“People that lived and worked in Atlantic City used to tell me all the time, ‘We love when Arturo comes to town, because we know we are all going to make money,’” said Lynch.

“I don’t know if anyone else will be able to capture the magic there the way Arturo did. They tried it with Kelly Pavlik, but it wasn’t close to what Arturo was able to pull off.”

Gatti fought at Atlantic City’s Boardwalk Hall the final nine times of his career, and though he wasn’t always on the winning end, that didn’t keep the fans from coming to see him.

It’s a real tragedy that Gatti survived what he did in the ring, epic wars with Micky Ward, Gabriel Ruelas, Ivan Robinson, Wilson Rodriguez, and Tracy Harris Patterson, and not live to enjoy the moments that came after a memorable career.

Gatti was inducted into the International Boxing Hall of Fame this past June in Canastota, and Lynch shared how special that moment was, though it wasn’t the same as if Arturo was there.

“It was really nice,” said Lynch. “It was great to see some of Arturo’s family. I picked up his daughter and she got to speak a bit about her dad when he was inducted, it was just a special weekend altogether.”

Gatti’s induction was cause for much debate amongst the purists and hardcore fans of the sport. Many argued his credentials weren’t the caliber of a fighter necessary to be enshrined. My feeling personally is that you cannot say heart, will, and determination aren’t important characteristics needed to make it in boxing, and Gatti had those in spades.

Obviously, the conversation shifted a bit to Round Nine, which both Lynch and I pointed out how you don’t even need to say anything other than “round nine” to a boxing fan and they know exactly what fight you are talking about, Gatti’s epic first encounter with Ward in May 2002.

“For him to have taken that body punch in the first thirty seconds and come back, I couldn’t believe it,” said Lynch.

Tapia recalls those old glorious moments of Gatti happily.

“I wasn’t able to ever see Gatti fight live and in person, but I remember all of those fights. In fact, if you checked my YouTube, you would probably find that I’ve viewed many of them multiple times, sometimes back to back,” he said.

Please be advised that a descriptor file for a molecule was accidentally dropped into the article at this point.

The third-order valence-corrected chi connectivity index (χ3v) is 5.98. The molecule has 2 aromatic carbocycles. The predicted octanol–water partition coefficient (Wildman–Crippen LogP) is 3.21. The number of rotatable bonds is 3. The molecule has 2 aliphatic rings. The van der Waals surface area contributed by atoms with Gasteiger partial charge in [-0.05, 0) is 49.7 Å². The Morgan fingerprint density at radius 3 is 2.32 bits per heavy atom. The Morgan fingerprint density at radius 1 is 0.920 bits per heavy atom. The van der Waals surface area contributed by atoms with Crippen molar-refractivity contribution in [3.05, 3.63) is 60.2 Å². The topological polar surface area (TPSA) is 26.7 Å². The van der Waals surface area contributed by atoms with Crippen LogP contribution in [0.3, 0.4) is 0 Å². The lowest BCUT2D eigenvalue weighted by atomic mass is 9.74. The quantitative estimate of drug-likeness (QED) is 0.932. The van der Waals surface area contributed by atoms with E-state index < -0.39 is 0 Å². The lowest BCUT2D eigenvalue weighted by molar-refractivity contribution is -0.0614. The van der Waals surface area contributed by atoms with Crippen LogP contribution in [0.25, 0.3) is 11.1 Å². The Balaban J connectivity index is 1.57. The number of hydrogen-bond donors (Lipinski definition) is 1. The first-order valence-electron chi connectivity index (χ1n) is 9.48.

Doesn’t it just feel as though Arturo Gatti’s career is the reason YouTube exists?

 

Impromptu retirement for Heraldez

Juan Heraldez, a 22-year-old Las Vegas junior welterweight prospect, was set to take the scale on Thursday ahead of his scheduled six round bout against Randy Fuentes in a battle of unbeaten fighters.

Heraldez’s manager Cameron Dunkin received an interesting text message just before this that made it clear Heraldez wasn’t going to make it.

“I’m done with boxing. I am retiring. I can’t do this anymore,” is what the text message read.

To quote Adam Sandler in the film The Wedding Singer, Dunkin must have been thinking, “Gee, you know, that information would have really would’ve been more useful to me yesterday.”

Dunkin said he is, however, glad to find this out now, while Heraldez is a young professional with only a handful of fights rather than when the fighter had built himself to 20-0.

It is one of the oddest things the prominent manager has ever seen at a weigh-in, and he’s been around the block a few times.

There’s no guarantee Heraldez would have made it, but the fighter was featured on March’s Brandon Rios-Mike Alvarado rematch undercard at the Mandalay Bay, so obviously he was to be a fixture on Las Vegas undercards.

As young as he is, I wouldn’t guess the door is all the way shut, but one wonders what makes a fighter decide at the very last minute to call it a day.

 

 

Photo / Mary Ann Owen-Top Rank

Mark Ortega is a contributing writer for RingTV.com. He can be emailed at markeortega@gmail.com. Follow him on Twitter @MarkEOrtega